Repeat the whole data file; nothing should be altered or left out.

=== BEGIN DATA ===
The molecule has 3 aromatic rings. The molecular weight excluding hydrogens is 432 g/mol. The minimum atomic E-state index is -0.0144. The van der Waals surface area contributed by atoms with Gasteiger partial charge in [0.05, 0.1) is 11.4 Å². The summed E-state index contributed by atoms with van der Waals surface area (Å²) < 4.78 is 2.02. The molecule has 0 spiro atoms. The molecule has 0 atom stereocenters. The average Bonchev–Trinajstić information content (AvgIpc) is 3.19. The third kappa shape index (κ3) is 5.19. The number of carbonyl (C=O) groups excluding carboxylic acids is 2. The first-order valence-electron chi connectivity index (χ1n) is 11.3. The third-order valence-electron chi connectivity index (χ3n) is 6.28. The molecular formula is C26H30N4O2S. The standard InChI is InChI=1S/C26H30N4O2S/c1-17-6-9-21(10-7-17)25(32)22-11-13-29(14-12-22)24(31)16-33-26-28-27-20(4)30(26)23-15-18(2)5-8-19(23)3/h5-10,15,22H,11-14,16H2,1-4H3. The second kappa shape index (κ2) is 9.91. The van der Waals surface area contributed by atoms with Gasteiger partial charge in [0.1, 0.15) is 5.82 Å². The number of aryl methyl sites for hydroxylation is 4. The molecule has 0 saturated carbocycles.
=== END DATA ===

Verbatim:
The molecule has 3 aromatic rings. The molecular weight excluding hydrogens is 432 g/mol. The minimum atomic E-state index is -0.0144. The van der Waals surface area contributed by atoms with Gasteiger partial charge in [0.05, 0.1) is 11.4 Å². The summed E-state index contributed by atoms with van der Waals surface area (Å²) < 4.78 is 2.02. The molecule has 0 spiro atoms. The molecule has 0 atom stereocenters. The average Bonchev–Trinajstić information content (AvgIpc) is 3.19. The third kappa shape index (κ3) is 5.19. The number of carbonyl (C=O) groups excluding carboxylic acids is 2. The first-order valence-electron chi connectivity index (χ1n) is 11.3. The third-order valence-electron chi connectivity index (χ3n) is 6.28. The molecular formula is C26H30N4O2S. The standard InChI is InChI=1S/C26H30N4O2S/c1-17-6-9-21(10-7-17)25(32)22-11-13-29(14-12-22)24(31)16-33-26-28-27-20(4)30(26)23-15-18(2)5-8-19(23)3/h5-10,15,22H,11-14,16H2,1-4H3. The second kappa shape index (κ2) is 9.91. The van der Waals surface area contributed by atoms with Gasteiger partial charge in [0.1, 0.15) is 5.82 Å². The number of aryl methyl sites for hydroxylation is 4. The molecule has 0 saturated carbocycles.